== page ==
Here Gogol basically sets up the story, creates the possibility of the supernatural through his description of the portrait. It’s all in those eyes. I think it’s a wonderful description.
Short story shorter: Chartkov buys the portrait with his last twenty kopecks and takes it home, realizing how dumb a purchase it was. He leans it up against the wall in his shitty little flat and after a confrontation with his landlord, tries to fall asleep. The next bit of text is where I began to feel terrified, for Gogol establishes the young artist’s fear and then takes the story into an odd dream within a dream sort of sequence. The scene is dizzying, and reminds me of the few times I’ve awoken from a frightening dream still a bit queazy from its effect on me.
He went up to the portrait again, so as to study those wondrous eyes, and noticed with horror that they were indeed staring at him. This was no longer a copy from nature, this was that strange aliveness that would radiate from the face of a dead man rising from the grave. Either it was the light of the moon bringing delirious reveries with it and clothing everything in other images, opposite to positive daylight, or there was some other cause, only suddenly, for some reason, he felt to be alone in the room. He quietly withdrew from the portrait, turned away and tried not to look at it, and yet his eyes, of themselves, involuntarily cast sidelong glances at it. Finally he even became frightened of walking about the room; it seemed to him that some other would immediately start walking behind him, and he kept timorously looking back.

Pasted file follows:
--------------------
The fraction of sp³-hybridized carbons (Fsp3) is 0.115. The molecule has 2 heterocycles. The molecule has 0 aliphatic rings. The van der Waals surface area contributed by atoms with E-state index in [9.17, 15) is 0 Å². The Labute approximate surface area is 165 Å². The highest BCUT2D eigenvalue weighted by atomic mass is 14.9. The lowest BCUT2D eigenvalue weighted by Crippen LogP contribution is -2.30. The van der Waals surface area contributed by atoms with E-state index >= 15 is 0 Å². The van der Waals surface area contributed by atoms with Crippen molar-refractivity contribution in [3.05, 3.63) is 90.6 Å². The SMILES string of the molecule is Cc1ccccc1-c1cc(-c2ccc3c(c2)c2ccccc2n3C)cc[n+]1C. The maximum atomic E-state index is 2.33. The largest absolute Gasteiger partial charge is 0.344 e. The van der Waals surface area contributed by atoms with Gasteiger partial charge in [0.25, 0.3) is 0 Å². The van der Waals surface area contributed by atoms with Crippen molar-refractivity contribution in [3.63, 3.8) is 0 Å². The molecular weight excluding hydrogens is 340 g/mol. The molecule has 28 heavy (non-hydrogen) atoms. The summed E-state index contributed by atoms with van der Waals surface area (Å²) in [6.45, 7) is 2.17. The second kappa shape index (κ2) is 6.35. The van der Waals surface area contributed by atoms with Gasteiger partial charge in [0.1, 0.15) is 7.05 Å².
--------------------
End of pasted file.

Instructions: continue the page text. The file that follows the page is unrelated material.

I love this sequence (and it goes on for a few more pages) because of how Gogol dramatizes in Chartkov that feeling I often have when I am alone and begin to freak myself out, begin to imagine horrible things, let my brain get away from me. Chartkov’s pacing around his room, his mental back and forth, his eventually covering up the portrait with his sheet are all things I still do to ward off weird things: I’ll turn on all the lights when I’m alone, I’ll close the bathroom doors so I cannot see mirrors and the images they reflect, I’ll play music loudly, I’ll curl up in a little ball in bed. I know what I do is silly, right? But I can’t stop myself. I have no self control. It is terror, and there is something so fascinating and beautiful about it, at least to me.
“Viy” is quite different. It is a fable about a philosopher and a witch, and their battles in a church. I’ve already written too much in this post, so I’m not going to say much other than “Viy” is probably my favorite Gogol story; just rereading passages of it now gives me the creeps.
Here’s a brief catch on it: it ends up that the main character in the story must read prayers over a dead girl, who is really a witch, for three nights straight in order to save her soul or something. He is locked in the church, just him at the lectern and the dead girl/witch in the open coffin before him that first night. For several paragraphs the philosopher worries that she’ll get out of the coffin and then chides himself for thinking such ridiculous thoughts. He begins to read, but occasionaly looks at the coffin to assure himself that all is well, that she hasn’t actually come alive to torment him.
Then Gogol writes this:
But the coffin did not stir. If only there was a sound, some living being, even the chirp of a cricket in the corner! There was just the slight sizzle of some remote candle and the faint spatter of wax on the floor.
“Well, what if she gets up?”
She raised her head…
In those last two lines, Gogol freaks me out every time.
Read the rest of the story to see what happens to the philosopher through that night and the remaining two.